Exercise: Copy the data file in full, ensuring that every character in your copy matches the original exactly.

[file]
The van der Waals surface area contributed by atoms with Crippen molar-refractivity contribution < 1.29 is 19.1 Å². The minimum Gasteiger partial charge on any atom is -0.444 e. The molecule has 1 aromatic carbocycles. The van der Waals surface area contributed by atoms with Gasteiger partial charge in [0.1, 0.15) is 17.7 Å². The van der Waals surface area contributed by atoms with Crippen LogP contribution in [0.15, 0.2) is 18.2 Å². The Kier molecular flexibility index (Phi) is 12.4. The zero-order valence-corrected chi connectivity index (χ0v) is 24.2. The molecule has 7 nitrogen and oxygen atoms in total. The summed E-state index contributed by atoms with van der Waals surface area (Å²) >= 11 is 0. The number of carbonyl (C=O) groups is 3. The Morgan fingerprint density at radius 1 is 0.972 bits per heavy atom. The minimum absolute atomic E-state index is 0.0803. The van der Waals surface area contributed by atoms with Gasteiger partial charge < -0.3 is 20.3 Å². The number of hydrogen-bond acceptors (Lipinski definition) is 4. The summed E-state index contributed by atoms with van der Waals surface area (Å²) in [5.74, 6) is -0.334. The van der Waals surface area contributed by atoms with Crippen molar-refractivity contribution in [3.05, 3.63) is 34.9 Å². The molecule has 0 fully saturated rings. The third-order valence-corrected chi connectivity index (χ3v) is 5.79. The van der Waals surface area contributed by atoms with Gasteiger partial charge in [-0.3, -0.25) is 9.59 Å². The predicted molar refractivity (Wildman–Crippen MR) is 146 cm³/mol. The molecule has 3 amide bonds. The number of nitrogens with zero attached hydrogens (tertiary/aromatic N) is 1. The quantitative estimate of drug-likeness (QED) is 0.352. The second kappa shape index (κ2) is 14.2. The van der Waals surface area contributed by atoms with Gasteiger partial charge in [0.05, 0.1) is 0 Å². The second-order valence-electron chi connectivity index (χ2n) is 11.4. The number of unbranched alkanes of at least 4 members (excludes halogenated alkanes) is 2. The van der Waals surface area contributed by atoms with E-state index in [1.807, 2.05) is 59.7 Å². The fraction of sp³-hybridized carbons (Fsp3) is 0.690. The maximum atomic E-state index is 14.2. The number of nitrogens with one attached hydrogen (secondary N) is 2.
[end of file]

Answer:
The van der Waals surface area contributed by atoms with Crippen molar-refractivity contribution < 1.29 is 19.1 Å². The minimum Gasteiger partial charge on any atom is -0.444 e. The molecule has 1 aromatic carbocycles. The van der Waals surface area contributed by atoms with Gasteiger partial charge in [0.1, 0.15) is 17.7 Å². The van der Waals surface area contributed by atoms with Crippen LogP contribution in [0.15, 0.2) is 18.2 Å². The Kier molecular flexibility index (Phi) is 12.4. The zero-order valence-corrected chi connectivity index (χ0v) is 24.2. The molecule has 7 nitrogen and oxygen atoms in total. The summed E-state index contributed by atoms with van der Waals surface area (Å²) >= 11 is 0. The number of carbonyl (C=O) groups is 3. The Morgan fingerprint density at radius 1 is 0.972 bits per heavy atom. The minimum absolute atomic E-state index is 0.0803. The van der Waals surface area contributed by atoms with Gasteiger partial charge < -0.3 is 20.3 Å². The number of hydrogen-bond acceptors (Lipinski definition) is 4. The summed E-state index contributed by atoms with van der Waals surface area (Å²) in [5.74, 6) is -0.334. The van der Waals surface area contributed by atoms with Crippen molar-refractivity contribution in [3.05, 3.63) is 34.9 Å². The molecule has 0 fully saturated rings. The third-order valence-corrected chi connectivity index (χ3v) is 5.79. The van der Waals surface area contributed by atoms with Gasteiger partial charge in [-0.3, -0.25) is 9.59 Å². The predicted molar refractivity (Wildman–Crippen MR) is 146 cm³/mol. The molecule has 3 amide bonds. The number of nitrogens with zero attached hydrogens (tertiary/aromatic N) is 1. The quantitative estimate of drug-likeness (QED) is 0.352. The second kappa shape index (κ2) is 14.2. The van der Waals surface area contributed by atoms with Gasteiger partial charge in [0.05, 0.1) is 0 Å². The second-order valence-electron chi connectivity index (χ2n) is 11.4. The number of unbranched alkanes of at least 4 members (excludes halogenated alkanes) is 2. The van der Waals surface area contributed by atoms with E-state index in [1.807, 2.05) is 59.7 Å². The fraction of sp³-hybridized carbons (Fsp3) is 0.690. The maximum atomic E-state index is 14.2. The number of nitrogens with one attached hydrogen (secondary N) is 2.